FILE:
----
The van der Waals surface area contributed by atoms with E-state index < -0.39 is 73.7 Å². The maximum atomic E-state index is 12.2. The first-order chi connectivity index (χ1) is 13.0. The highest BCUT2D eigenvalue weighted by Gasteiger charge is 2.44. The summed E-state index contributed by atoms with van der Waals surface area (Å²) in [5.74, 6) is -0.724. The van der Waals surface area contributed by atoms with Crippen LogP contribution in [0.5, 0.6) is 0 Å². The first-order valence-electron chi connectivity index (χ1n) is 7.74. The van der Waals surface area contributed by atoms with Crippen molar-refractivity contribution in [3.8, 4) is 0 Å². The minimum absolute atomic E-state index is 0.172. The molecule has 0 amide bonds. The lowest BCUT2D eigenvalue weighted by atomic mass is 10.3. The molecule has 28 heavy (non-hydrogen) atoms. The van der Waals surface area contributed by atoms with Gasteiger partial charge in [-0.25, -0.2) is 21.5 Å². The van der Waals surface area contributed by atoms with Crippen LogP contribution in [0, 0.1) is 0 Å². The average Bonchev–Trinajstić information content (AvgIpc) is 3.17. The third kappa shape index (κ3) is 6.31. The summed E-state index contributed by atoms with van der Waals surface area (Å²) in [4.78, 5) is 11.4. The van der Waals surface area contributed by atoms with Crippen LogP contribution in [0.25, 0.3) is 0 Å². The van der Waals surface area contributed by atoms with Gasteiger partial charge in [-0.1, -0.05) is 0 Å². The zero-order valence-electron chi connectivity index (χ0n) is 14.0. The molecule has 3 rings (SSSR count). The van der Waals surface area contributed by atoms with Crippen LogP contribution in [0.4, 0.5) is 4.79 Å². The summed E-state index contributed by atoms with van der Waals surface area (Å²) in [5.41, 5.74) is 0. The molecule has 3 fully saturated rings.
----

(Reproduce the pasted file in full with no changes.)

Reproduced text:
The van der Waals surface area contributed by atoms with E-state index < -0.39 is 73.7 Å². The maximum atomic E-state index is 12.2. The first-order chi connectivity index (χ1) is 13.0. The highest BCUT2D eigenvalue weighted by Gasteiger charge is 2.44. The summed E-state index contributed by atoms with van der Waals surface area (Å²) in [5.74, 6) is -0.724. The van der Waals surface area contributed by atoms with Crippen LogP contribution in [0.5, 0.6) is 0 Å². The first-order valence-electron chi connectivity index (χ1n) is 7.74. The van der Waals surface area contributed by atoms with Crippen molar-refractivity contribution in [3.8, 4) is 0 Å². The minimum absolute atomic E-state index is 0.172. The molecule has 0 amide bonds. The lowest BCUT2D eigenvalue weighted by atomic mass is 10.3. The molecule has 28 heavy (non-hydrogen) atoms. The van der Waals surface area contributed by atoms with Gasteiger partial charge in [-0.25, -0.2) is 21.5 Å². The van der Waals surface area contributed by atoms with Crippen LogP contribution in [0, 0.1) is 0 Å². The average Bonchev–Trinajstić information content (AvgIpc) is 3.17. The third kappa shape index (κ3) is 6.31. The summed E-state index contributed by atoms with van der Waals surface area (Å²) in [4.78, 5) is 11.4. The van der Waals surface area contributed by atoms with Crippen LogP contribution in [0.25, 0.3) is 0 Å². The van der Waals surface area contributed by atoms with Gasteiger partial charge in [-0.1, -0.05) is 0 Å². The zero-order valence-electron chi connectivity index (χ0n) is 14.0. The molecule has 3 rings (SSSR count). The van der Waals surface area contributed by atoms with Crippen LogP contribution in [0.4, 0.5) is 4.79 Å². The summed E-state index contributed by atoms with van der Waals surface area (Å²) in [5.41, 5.74) is 0. The molecule has 3 fully saturated rings.